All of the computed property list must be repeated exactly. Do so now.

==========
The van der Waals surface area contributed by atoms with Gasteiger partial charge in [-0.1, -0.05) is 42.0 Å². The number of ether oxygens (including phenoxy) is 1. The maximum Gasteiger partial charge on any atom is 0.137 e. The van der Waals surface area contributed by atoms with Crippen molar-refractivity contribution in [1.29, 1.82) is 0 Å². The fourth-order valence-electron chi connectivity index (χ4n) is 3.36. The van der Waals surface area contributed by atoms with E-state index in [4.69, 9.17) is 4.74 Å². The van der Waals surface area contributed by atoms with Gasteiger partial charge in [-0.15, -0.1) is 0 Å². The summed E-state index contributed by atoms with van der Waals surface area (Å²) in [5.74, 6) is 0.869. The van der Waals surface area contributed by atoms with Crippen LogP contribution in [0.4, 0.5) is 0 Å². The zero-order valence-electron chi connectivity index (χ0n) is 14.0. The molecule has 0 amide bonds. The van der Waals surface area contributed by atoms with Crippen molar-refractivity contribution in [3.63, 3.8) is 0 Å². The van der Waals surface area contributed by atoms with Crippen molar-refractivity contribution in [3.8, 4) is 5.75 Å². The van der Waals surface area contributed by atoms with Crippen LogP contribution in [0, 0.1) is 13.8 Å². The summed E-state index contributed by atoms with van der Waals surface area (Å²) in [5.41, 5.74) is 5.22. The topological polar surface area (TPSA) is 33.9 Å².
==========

The van der Waals surface area contributed by atoms with Gasteiger partial charge in [-0.1, -0.05) is 42.0 Å². The number of ether oxygens (including phenoxy) is 1. The maximum Gasteiger partial charge on any atom is 0.137 e. The van der Waals surface area contributed by atoms with Crippen molar-refractivity contribution in [1.29, 1.82) is 0 Å². The fourth-order valence-electron chi connectivity index (χ4n) is 3.36. The van der Waals surface area contributed by atoms with E-state index in [4.69, 9.17) is 4.74 Å². The van der Waals surface area contributed by atoms with Gasteiger partial charge in [-0.15, -0.1) is 0 Å². The summed E-state index contributed by atoms with van der Waals surface area (Å²) in [5.74, 6) is 0.869. The van der Waals surface area contributed by atoms with Crippen LogP contribution in [0.4, 0.5) is 0 Å². The zero-order valence-electron chi connectivity index (χ0n) is 14.0. The molecule has 0 amide bonds. The van der Waals surface area contributed by atoms with Crippen molar-refractivity contribution in [3.63, 3.8) is 0 Å². The van der Waals surface area contributed by atoms with Crippen molar-refractivity contribution in [3.8, 4) is 5.75 Å². The van der Waals surface area contributed by atoms with Crippen LogP contribution in [0, 0.1) is 13.8 Å². The summed E-state index contributed by atoms with van der Waals surface area (Å²) in [5.41, 5.74) is 5.22. The topological polar surface area (TPSA) is 33.9 Å².